The result of this first meeting of the Self-Help Clinic was the development of the concept of menstrual extraction and the invention of the Del-Em kit by Lorraine Rothman. This provided women with a less traumatic abortion option than the use of a metal tool to scrape the inside of the uterus, which was predominately used at the time.[4] Downer and Rothman travelled across the country and many Self-Help Clinics were formed.[6][7] During this time, abortion, birth control and fertility information were not widely available to women. The menstrual extraction and vaginal self examinations that Downer pioneered with her team provided women with the means to learn about their bodies and take control of their reproduction. Barbara Ehrenreich described Downer and Rothman's efforts as "legitimizing the notion that we have the right to know and decide about procedures...that affect our bodies and our lives."[4] In 1972 she also gave a notable speech to the American Psychological Association on September 5, 1972, in Hawaii, entitled "Covert Sex Discrimination Against Women as Medical Patients."[8]

She and Rothman were leaders of a group that founded the Feminist Women's Health Center in Los Angeles in 1971. Equipped with vaginal speculums, they traveled the United States to share their information with women around the country.[9] Downer and Rothman also promoted group meetings where they taught women how to self-administer cervical exams and provided them with information on a procedure called menstrual extraction. Downer and Rothman trained women how to suction out menstrual material on or near the time of the menstrual period; if the woman is pregnant, this constitutes a non-professional abortion.[10][11][12][13][14][15] When they came back from their trip around the US, Downer and her followers started a women's abortion referral service at their own clinic. In 1972, the police conducted a search of Downer's clinic/health center and arrested her and Colleen Wilson for practicing medicine without a proper license. Called the Great Yogurt Conspiracy, they were using yogurt inter-vaginally to treat a woman's yeast infection.[9][16][17][18] Downer was later acquitted of all charges.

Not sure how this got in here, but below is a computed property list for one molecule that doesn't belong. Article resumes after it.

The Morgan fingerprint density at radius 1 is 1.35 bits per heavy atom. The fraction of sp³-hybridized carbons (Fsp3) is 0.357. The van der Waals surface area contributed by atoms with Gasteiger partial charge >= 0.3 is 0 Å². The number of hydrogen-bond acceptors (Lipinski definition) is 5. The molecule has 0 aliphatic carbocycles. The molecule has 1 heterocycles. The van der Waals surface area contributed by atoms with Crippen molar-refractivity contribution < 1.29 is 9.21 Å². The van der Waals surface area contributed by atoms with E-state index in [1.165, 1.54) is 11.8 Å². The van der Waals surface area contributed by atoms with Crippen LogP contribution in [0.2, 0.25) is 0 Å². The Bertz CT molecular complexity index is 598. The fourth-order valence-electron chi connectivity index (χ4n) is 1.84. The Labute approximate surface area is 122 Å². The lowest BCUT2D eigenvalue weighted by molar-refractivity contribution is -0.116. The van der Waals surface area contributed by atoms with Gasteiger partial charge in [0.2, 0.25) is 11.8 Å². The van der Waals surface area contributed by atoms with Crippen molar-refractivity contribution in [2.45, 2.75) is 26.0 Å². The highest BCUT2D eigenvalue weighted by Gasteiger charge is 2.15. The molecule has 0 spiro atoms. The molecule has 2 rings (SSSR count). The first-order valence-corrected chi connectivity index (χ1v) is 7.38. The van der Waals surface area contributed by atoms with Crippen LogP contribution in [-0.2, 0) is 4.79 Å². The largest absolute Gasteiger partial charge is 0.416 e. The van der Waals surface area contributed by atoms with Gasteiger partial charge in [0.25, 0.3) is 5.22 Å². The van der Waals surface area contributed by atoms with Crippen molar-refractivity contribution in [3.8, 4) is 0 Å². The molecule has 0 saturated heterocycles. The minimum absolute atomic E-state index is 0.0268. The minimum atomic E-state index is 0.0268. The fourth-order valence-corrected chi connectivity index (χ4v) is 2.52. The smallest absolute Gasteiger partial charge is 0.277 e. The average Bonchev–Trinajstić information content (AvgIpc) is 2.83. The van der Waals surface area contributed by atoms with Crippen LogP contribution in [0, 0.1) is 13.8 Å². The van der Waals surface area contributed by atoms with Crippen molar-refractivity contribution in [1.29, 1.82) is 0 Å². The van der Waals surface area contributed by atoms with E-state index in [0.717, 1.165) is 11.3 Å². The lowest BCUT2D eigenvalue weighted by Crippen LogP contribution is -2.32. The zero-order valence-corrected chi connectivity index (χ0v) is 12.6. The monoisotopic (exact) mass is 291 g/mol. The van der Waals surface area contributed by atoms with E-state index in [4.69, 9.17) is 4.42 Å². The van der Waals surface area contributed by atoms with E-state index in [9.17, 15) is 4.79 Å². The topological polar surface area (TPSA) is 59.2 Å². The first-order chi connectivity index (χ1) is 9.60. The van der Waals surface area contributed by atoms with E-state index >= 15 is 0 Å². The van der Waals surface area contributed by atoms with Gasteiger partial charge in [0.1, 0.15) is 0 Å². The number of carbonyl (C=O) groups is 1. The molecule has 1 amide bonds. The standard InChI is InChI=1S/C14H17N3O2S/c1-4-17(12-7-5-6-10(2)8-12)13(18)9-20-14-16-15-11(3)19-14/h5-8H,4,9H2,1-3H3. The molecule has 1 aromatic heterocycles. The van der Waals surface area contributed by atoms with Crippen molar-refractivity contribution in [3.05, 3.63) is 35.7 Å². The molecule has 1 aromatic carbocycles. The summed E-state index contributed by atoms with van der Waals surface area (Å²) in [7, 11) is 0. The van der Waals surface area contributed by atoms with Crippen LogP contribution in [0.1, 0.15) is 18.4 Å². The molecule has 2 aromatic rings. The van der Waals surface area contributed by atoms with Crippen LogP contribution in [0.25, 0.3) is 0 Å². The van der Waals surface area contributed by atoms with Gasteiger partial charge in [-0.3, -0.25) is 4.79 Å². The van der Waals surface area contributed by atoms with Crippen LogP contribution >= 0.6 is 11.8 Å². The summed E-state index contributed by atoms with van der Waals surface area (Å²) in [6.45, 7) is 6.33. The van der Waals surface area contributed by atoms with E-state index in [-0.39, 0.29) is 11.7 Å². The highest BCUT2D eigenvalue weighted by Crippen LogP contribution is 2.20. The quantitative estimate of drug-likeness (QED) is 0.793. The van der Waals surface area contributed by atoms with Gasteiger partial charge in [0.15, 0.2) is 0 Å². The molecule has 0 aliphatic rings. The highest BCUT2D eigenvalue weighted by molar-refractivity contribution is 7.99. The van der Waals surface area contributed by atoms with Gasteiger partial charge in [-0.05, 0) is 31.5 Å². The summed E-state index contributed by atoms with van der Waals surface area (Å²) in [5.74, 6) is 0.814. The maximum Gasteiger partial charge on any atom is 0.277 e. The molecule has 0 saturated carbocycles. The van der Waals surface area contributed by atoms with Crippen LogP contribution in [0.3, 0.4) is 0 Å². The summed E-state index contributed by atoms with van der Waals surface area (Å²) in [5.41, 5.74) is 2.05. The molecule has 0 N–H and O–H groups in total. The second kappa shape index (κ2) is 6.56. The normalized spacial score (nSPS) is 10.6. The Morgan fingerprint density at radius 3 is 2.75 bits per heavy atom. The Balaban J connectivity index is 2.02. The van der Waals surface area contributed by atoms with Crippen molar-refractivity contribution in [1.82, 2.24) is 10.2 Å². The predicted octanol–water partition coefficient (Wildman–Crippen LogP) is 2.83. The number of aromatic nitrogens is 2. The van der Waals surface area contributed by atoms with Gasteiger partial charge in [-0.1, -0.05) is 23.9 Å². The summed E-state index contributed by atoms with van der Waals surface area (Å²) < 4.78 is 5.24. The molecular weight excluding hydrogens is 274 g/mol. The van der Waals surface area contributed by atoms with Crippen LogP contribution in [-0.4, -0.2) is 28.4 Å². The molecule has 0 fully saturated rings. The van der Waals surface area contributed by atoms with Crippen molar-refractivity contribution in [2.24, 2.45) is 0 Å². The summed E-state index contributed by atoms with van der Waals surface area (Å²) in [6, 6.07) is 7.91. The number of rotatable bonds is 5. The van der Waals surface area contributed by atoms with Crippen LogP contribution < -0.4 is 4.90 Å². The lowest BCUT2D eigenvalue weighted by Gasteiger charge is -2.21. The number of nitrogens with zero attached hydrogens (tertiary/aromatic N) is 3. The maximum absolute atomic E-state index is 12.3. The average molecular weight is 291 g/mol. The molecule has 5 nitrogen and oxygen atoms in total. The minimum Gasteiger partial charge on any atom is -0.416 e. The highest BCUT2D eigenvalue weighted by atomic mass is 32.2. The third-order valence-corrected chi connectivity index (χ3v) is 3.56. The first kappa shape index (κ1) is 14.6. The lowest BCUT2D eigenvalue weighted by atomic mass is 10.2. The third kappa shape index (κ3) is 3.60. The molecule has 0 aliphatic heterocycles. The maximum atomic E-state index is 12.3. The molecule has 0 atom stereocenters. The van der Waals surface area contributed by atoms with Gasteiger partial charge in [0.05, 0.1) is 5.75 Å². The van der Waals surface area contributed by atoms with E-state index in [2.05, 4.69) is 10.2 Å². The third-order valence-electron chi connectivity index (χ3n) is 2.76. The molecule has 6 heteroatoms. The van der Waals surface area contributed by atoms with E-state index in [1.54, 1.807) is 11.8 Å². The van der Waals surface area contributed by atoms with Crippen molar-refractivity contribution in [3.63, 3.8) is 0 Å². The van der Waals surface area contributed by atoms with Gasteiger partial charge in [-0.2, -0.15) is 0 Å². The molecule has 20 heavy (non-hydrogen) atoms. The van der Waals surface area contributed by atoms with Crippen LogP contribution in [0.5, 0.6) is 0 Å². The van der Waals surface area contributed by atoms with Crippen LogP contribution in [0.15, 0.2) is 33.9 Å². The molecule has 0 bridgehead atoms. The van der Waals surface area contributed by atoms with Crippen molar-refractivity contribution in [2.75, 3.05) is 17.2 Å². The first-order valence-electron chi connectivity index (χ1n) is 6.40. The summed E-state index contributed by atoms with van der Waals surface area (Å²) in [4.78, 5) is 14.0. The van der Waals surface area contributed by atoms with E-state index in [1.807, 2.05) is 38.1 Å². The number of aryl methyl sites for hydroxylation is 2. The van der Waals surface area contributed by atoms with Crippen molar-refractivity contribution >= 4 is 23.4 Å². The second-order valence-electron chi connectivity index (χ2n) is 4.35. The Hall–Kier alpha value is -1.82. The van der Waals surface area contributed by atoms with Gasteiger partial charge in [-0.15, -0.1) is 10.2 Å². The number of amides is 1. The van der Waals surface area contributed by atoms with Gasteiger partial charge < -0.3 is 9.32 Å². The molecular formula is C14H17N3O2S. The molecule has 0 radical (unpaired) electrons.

Within 50 days of the Roe v. Wade Supreme Court decision, which ruled that women have a right to end their pregnancy, her group opened the Women's Choice Clinic[5] in Los Angeles and Orange County. Over the next two years, other Feminist Women's Health Centers were established, forming part of the Federation of Feminist Women's Health Center in 1975.[18]

From 1987 to 1991, Downer attended law school and worked for the Federation of FWHCs. Since then, she has practiced law, mostly in the area of disability rights. In 1981, she was the general editor of A New View of a Woman's Body, published by Simon and Schuster, and she was an editor of a companion book, How to Stay Out of the Gynecologist's Office, published by Women to Women Publication. In 1984, she and Francie Hornstein assisted Ginny Casside-Brinn, a Registered Nurse, in writing Woman-Centered Pregnancy and Birth, published by Cleis Press. But during the Reagan Administration, the anti-abortion movement grew, and the clinics were hit with protests. "The low point was 1985, when the clinic burned down, but we didn’t give up," Downer said. Many believe the fire was started by protesters. So these women began mobile clinics located in vans, which did screenings in a safe and secure location.[5]

In 1992, she wrote A Woman's Book of Choices with Rebecca Chalker, published by Seven Stories Press. She has also served on the Board of Directors of the National Abortion Federation. Downer's book included instructions on how to practice early abortions more safely. The procedure requires the assistance of at least two experts. The book does not only tell readers to do abortions on their own, but it gives advice about when a woman should go to a medical practitioner to terminate early pregnancy.[19]